1. If this is your first time on BYC, we suggest you start with one of these three options:
    Raising Chickens Chicken Coops Join BYC
    Not a member yet? join BYC here & then introduce yourself in our community forum here.

New layers - where will they lay?

Discussion in 'Chicken Behaviors and Egglaying' started by Cyneswith, Mar 21, 2018.

  1. Cyneswith

    Cyneswith Songster

    387
    557
    191
    Jun 14, 2017
    Camden, SC
    My girls free-range during the day, and only go back to the coop to roost or on warm days for a drink. How likely are they to start laying in their nesting boxes vs somewhere under the bushes?
     
  2. ChickNanny13

    ChickNanny13 Free Ranging 5 Years

    5,346
    5,574
    687
    Jun 23, 2013
    The Big Island/Hawaii
    No clue ... How old are your girls? Have they showed any interest in the nest box? When they're close to laying, you could put some fake eggs in the nest box, possibly enticing them to lay there. When I used to allow my girls to roam the yard, I'd keep them in their enclosure until AFTER they lay. Did not want to Easter Egg Hunt every day :hmm
     
    Spartan22 likes this.
  3. RWise

    RWise Songster 5 Years

    1,103
    748
    216
    Dec 25, 2012
    Oakhurst Oklahoma
    I have some that use the nest boxes in the coop, while others want to hide out. Keeping them in till noon can help, but I get eggs all the way to sunset. I provide "hidden" nests for them to find. My rooster checks them out, yep jumps in them, makes a nest and tells the girls to use it,, or not to use it as he chooses.
     
  4. aart

    aart Chicken Juggler! Premium Member 5 Years

    46,514
    23,274
    1,032
    Nov 27, 2012
    SW Michigan
    My Coop
    If you want to avoid the 'easter egg hunt' best to 'train' them.

    Free range birds sometimes need to be 'trained'(or re-trained) to lay in the coop nests, especially new layers. Leaving them locked in the coop for a week or so can help 'home' them to lay in the coop nests. Fake eggs/golf balls in the nests can help 'show' them were to lay. They can be confined to coop and maybe run 24/7 for a few days to a week, provided you have adequate space and ventilation, or confine them at least until mid to late afternoon. You help them create a new habit and they will usually stick with it. ..at least for a good while, then repeat as necessary.
     
  5. Cyneswith

    Cyneswith Songster

    387
    557
    191
    Jun 14, 2017
    Camden, SC
    My girls are about 5 months - I don't really EXPECT them to be laying yet, but I also don't want to miss when they start laying.
     
  6. aart

    aart Chicken Juggler! Premium Member 5 Years

    46,514
    23,274
    1,032
    Nov 27, 2012
    SW Michigan
    My Coop
    Do you have a run?
    Free ranging can be great, until you need to have them confined...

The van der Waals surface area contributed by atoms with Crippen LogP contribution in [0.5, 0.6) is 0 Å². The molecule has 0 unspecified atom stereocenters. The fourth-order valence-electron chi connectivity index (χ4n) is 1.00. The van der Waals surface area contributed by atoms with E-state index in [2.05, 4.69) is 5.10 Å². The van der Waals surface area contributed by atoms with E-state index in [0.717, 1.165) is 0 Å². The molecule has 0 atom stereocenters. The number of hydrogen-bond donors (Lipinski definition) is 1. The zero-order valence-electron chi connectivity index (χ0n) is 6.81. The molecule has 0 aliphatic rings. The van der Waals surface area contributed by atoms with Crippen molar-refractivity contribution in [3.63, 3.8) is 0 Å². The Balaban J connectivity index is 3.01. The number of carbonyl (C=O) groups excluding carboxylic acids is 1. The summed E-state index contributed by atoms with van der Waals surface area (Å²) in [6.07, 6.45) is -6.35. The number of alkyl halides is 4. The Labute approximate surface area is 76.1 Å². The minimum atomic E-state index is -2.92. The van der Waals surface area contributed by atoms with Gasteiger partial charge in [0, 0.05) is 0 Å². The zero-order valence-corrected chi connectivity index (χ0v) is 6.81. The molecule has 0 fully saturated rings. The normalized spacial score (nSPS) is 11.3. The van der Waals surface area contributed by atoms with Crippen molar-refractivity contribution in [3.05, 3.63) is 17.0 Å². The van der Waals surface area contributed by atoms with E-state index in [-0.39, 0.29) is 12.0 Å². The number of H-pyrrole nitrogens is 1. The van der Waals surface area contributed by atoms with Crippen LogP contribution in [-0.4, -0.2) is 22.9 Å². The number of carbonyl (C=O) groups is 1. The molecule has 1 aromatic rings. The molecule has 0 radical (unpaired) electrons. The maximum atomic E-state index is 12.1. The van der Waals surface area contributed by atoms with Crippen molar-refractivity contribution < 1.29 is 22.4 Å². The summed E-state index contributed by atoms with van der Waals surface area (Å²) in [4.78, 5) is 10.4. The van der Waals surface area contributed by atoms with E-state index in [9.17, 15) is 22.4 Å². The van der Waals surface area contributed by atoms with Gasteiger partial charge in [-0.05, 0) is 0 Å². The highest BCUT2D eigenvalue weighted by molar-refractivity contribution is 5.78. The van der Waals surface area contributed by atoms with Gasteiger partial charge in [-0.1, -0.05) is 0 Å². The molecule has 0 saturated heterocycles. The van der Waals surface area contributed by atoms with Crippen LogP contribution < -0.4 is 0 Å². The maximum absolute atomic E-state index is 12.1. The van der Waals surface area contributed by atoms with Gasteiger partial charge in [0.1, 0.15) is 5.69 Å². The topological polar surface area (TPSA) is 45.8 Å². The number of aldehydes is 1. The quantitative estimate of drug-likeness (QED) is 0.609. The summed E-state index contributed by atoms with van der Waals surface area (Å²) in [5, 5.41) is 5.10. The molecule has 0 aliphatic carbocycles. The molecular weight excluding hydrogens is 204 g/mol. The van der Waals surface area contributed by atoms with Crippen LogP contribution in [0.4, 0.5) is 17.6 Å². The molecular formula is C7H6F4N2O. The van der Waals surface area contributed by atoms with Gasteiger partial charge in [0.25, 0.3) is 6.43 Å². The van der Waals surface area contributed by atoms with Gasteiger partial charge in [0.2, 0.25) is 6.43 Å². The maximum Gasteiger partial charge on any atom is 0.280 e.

... terrible weather, predator event, or nest training...
    ...then a good, adequately sized and secure run is a lifesaver(sometimes literally).
    Free ranging birds can freak out being confined, so getting them used to it is a good thing IMO.
     
    ChickNanny13 likes this.
  7. Cyneswith

    Cyneswith Songster

    387
    557
    191
    Jun 14, 2017
    Camden, SC
    I do have a run. I have Orpingtons, Brahmas, Marans, and an EE - all kind of known as late bloomers - so it could be months before they are all laying (and I'm pretty sure none have started.) Doesn't seem fair to keep them all confined that long, given how the cockerel was behaving before they started free-ranging. I mean, it can be done, and I can let the cockerel out on his own to free-range to prevent HIM from being a problem...

    Is it recommended I keep them confined until they are all laying?

    (Also, I mis-counted. They are more like 4 months old. I've been counting by weeks.)
     
  8. Wilmer Gehman

    Wilmer Gehman Songster

    144
    148
    121
    Jun 7, 2017
    I raised several sets of chickens. I stuck a golf ball in the nesting box but not sure if thats what worked. They seemed to know to lay where they sleep=the coop. When we got a new set of chickens, they saw the older ones and new what to do.:) If you dont have a run, I suggest you make one out of 4 ft high with good sturdy wire. if there is no bushes in the run I think they will lay in the coop.
     
    Cyneswith likes this.
  9. RWise

    RWise Songster 5 Years

    1,103
    748
    216
    Dec 25, 2012
    Oakhurst Oklahoma
    At 4 months they may be ready to start laying, or they may not be. I have some that start right on the 4 month mark, and others that will not fire up until they are 8 months old, some are sisters. Or any where between 4-8 month mark Some take a bit longer, each bird is an individual.
    I put golf balls, 1 in each nest (for snakes) it does help them learn where to lay. This does not always work, I have some new girls (new to the flock) that really want to hide out. I caught one on a hidden nest, when I got close she ran to the coop and into a nest. Smart girl, she was headed for confinement,,,she is using a provided nest now.
     
    Spartan22 likes this.
  10. jthornton

    jthornton Crowing

    1,792
    2,478
    272
    Aug 30, 2017
    Poplar Bluff, MO
    My Coop
    I had 2 Rhode Island Reds that started laying at 18 weeks and by week 23 all of them were laying. Found my first egg in a bucket half full of pea gravel, found more behind a cardboard divider in the coop. They all use the community nest box now.

    JT
     
    morganalefae likes this.

BackYard Chickens is proudly sponsored by: